On their website, the House of Commons states that 1,737 employees are accountable to their Clerk. Simple math shows that 10 processed harassment cases represents less than 1% of their employees. So, it is reasonable to conclude that like other workplaces, sexual harassment on the Hill is occurring, but it is going underground, with no one reporting it.
It’s 2017: Why is it still so hard to come forward?
In my own harassment investigation practice in Ottawa, almost every complainant that I meet has been on a tough and hazardous journey well before they are sitting across the table from me in an interview. They will often tell me stories of what they are risking to tell me their side of the story: their careers, their education, their relationship with their co-workers and sometimes even the support of their family members. I have been told on numerous occasions that Ottawa is a “small big city”, and the risk in coming forward with a harassment complaint in this town is that it will follow you professionally and personally for the rest of your career here.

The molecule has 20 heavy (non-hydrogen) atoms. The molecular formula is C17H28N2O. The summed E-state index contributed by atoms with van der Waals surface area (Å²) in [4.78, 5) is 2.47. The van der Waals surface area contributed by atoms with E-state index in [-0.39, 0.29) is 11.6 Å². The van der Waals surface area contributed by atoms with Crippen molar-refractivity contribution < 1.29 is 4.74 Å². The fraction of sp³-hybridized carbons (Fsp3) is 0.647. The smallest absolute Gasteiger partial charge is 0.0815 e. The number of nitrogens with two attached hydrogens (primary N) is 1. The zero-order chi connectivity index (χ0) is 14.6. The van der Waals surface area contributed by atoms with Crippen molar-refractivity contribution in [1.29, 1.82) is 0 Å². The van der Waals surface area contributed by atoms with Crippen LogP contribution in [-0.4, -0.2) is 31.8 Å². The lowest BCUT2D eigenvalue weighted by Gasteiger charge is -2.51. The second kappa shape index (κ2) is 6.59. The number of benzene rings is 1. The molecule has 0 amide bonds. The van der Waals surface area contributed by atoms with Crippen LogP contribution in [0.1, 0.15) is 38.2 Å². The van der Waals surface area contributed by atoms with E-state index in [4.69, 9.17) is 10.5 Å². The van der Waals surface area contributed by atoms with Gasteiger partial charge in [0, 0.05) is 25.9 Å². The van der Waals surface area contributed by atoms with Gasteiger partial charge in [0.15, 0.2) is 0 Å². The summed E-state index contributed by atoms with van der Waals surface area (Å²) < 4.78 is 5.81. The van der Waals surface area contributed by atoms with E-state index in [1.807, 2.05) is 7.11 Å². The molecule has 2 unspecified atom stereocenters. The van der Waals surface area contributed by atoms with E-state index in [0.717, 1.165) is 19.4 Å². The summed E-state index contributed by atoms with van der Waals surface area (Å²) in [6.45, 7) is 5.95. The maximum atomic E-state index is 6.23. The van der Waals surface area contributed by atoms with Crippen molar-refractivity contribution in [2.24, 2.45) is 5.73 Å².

Indeed, I have come to conclude that each act of reporting sexual harassment is a personal act of bravery. Consider this case:
In January of this year, the Law Society of British Columbia processed its first decision on sexual harassment as professional misconduct: Butterfield (Re), 2017 LSBC 2 (CanLII). The case involved an articling student who made a sexual harassment complaint against the lawyer who had been approved to be her articling principal. Imagine the risk of going to the Law Society with a complaint about a lawyer, knowing full well that in a few years you would be seeking admission into that very society. The Hearing Panel spoke extensively about the lawyer’s financial and reputational penalty in the hearing. To me, I imagined the anguish and the mental marathon that the articling student went through before coming forward with her complaint.